As it happens, the very first GigaPan I ever made was of the folds exposed in the east face of the Bear Valley Coal Mine, near Shamokin, Pennsylvania. That GigaPan was stitched from about a dozen hand-held shots, before I owned a GigaPan robot, and barley met the minimum size threshold of 50 megapixels.
This past summer I had the opportunity to get back to the mine and shoot a much larger GigaPan in the mine with a brand new GigaPan Epic 100 robot. This time, I also composed a shot that captured not only the beautiful anticline-syncline pair in the east wall of the mine, but also the pièce de résistance for any geologist visiting the mine – the Whaleback. This remarkable anticline – exposed by strip mining of anthracite coal – is a Mecca for structural geologists.
The GigaPan below is over 5 gigapixels in size and composed of 1320 individual input images – it took over an hour and a quarter to shoot. The old version of GigaPan Stitcher crashed every time I tried stitching this image, but the recently updated GigaPan Stitch 1.0 software was able to finish the job in merely 7 hours.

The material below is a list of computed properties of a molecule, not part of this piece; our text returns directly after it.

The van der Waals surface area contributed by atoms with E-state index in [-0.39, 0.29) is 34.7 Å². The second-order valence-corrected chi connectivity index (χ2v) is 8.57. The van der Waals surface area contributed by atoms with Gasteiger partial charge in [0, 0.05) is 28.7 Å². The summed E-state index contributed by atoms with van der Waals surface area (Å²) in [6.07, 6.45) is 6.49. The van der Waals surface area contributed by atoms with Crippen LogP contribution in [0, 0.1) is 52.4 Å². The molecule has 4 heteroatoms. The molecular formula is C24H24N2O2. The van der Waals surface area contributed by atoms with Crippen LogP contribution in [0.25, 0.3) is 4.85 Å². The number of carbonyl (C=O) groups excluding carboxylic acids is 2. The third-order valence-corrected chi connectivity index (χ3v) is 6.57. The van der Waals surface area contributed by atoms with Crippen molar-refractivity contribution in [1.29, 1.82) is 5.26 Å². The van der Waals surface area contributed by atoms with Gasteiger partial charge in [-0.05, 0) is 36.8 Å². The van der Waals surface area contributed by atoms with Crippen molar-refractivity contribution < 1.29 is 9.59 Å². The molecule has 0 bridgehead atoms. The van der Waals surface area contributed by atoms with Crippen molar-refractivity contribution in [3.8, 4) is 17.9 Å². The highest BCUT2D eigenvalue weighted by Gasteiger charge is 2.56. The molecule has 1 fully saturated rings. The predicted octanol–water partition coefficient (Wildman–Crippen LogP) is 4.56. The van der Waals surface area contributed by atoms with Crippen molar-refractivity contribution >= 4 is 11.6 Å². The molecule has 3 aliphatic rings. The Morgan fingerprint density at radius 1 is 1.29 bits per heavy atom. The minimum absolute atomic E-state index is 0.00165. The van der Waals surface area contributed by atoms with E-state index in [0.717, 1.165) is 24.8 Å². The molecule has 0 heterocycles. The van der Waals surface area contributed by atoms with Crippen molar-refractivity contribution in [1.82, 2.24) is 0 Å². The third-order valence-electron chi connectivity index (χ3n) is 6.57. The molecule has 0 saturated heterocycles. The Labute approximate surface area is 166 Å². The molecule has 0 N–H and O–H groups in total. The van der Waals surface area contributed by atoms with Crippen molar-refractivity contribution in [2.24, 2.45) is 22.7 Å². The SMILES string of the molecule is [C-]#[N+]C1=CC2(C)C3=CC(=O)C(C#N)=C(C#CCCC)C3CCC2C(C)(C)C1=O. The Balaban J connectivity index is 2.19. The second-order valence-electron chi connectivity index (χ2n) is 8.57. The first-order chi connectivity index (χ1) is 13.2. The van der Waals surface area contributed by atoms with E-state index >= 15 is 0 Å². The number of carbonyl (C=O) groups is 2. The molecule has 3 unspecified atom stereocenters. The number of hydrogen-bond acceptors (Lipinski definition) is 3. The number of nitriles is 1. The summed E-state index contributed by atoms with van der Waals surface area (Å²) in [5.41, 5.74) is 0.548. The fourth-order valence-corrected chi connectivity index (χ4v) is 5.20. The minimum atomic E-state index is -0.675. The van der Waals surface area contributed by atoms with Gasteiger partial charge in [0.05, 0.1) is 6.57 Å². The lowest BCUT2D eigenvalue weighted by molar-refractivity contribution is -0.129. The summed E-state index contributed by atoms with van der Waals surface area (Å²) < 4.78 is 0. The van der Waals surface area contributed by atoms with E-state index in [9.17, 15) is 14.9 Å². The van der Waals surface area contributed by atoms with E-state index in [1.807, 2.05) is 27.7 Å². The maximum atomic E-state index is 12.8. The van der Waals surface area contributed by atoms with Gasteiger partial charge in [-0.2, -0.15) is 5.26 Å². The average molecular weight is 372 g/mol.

I know there are some very detailed diagrams in the literature of the small scale structural features of the Whaleback (e.g., joints). I’m eager to learn whether my structural geologist colleagues think there’s enough detail in this GigaPan to make this image useful for teaching more than just basic structural concepts. If so, I’d be eager to work with you to develop web-based exercises around this GigaPan.
Explore this and all of my 2010 Deskcrops and Outcrops in Google Earth!